Autism: When a picture tells a thousand words.
At first glance, it’s just two children fighting. If you look closely, though, you’ll notice Jude’s pouty face. He’s sad. He wanted Charlie to play with him. How do you explain autism to a two-year-old? Jude is a social butterfly. He likes to talk and be with people. He doesn’t understand yet that his brother has different needs and always will. Charlie is covering his ears protecting himself from Jude’s incessant requests to play but Jude doesn’t understand that so he keeps begging
“Charlie! Pleassse play! Charlie!”
That’s the cycle we get into. Jude wants to play, Charlie doesn’t, so Jude screams, which upsets Charlie even more and makes Jude just overall confused about the situation.
All brothers fight, yes. But still, it’s bittersweet because I wonder if they’ll ever be able to enjoy a conversation together. I wonder if Jude will ever get an answer from Charlie.
On the positive side, it makes the moments when they do play together that much sweeter. I have to give that one to autism. It really makes you appreciate everything a little bit more whether it’s a simple “Toe” for toast, a hug, a quick glance in my direction when I come home, or maybe one day that sweet word I’ve been longing to hear, “mom”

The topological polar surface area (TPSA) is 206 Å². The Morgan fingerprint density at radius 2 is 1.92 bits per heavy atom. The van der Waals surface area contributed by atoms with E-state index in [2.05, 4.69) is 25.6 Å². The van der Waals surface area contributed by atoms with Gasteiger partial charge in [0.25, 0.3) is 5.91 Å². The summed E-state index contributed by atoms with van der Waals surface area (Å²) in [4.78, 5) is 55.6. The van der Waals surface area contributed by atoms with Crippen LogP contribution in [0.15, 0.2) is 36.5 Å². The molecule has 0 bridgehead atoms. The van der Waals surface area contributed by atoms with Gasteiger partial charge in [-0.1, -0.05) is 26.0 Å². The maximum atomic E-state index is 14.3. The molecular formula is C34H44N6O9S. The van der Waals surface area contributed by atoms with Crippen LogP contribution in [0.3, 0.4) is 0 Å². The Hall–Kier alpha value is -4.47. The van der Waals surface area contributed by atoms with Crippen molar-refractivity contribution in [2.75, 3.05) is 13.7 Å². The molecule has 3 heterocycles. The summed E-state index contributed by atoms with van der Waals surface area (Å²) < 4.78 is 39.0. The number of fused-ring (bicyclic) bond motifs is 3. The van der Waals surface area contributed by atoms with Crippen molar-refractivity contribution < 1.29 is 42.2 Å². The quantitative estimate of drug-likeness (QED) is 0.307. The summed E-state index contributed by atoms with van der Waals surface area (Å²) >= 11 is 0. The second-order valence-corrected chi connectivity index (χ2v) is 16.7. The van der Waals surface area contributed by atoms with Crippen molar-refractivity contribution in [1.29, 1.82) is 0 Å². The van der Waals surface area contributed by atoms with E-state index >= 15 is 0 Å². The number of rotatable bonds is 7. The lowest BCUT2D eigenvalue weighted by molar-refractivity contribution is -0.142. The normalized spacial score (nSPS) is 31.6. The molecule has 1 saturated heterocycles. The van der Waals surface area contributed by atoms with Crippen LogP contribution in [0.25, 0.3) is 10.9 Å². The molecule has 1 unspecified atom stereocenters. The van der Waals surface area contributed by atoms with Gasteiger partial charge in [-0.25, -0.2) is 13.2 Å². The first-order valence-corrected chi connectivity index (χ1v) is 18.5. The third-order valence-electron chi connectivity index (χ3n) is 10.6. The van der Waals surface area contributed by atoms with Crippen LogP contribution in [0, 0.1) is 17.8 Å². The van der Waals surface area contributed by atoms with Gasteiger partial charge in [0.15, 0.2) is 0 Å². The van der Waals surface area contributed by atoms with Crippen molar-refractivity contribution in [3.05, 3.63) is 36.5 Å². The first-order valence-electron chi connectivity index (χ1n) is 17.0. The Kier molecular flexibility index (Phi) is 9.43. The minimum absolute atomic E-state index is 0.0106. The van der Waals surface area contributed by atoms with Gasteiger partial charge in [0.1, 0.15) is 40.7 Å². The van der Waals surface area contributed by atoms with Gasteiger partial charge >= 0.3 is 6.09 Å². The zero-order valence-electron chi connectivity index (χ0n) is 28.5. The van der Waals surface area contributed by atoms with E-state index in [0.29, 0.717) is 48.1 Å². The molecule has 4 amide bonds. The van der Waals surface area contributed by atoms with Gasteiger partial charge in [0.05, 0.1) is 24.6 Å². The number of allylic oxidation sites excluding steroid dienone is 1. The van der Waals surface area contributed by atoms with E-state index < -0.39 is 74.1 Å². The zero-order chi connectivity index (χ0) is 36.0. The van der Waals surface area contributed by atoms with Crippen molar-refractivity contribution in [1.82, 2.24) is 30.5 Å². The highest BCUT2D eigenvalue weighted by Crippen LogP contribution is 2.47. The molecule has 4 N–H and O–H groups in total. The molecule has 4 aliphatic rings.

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Jeanine Hammer2018-03-04 at 9:32 PM
I recognise this so much, our youngest, Jasper is very social, talkative, and so many times just wants to play with his big brother. But Zack just isn’t up for it, Jasper screams, Zack covers his ears and screams even more, and we have a vicious circle. We still don’t know if Zack has autism or not, but we suspect. We have been fighting towards getting an appointment for over six months so that he can get the extra support and help he needs. And still its s long waiting game..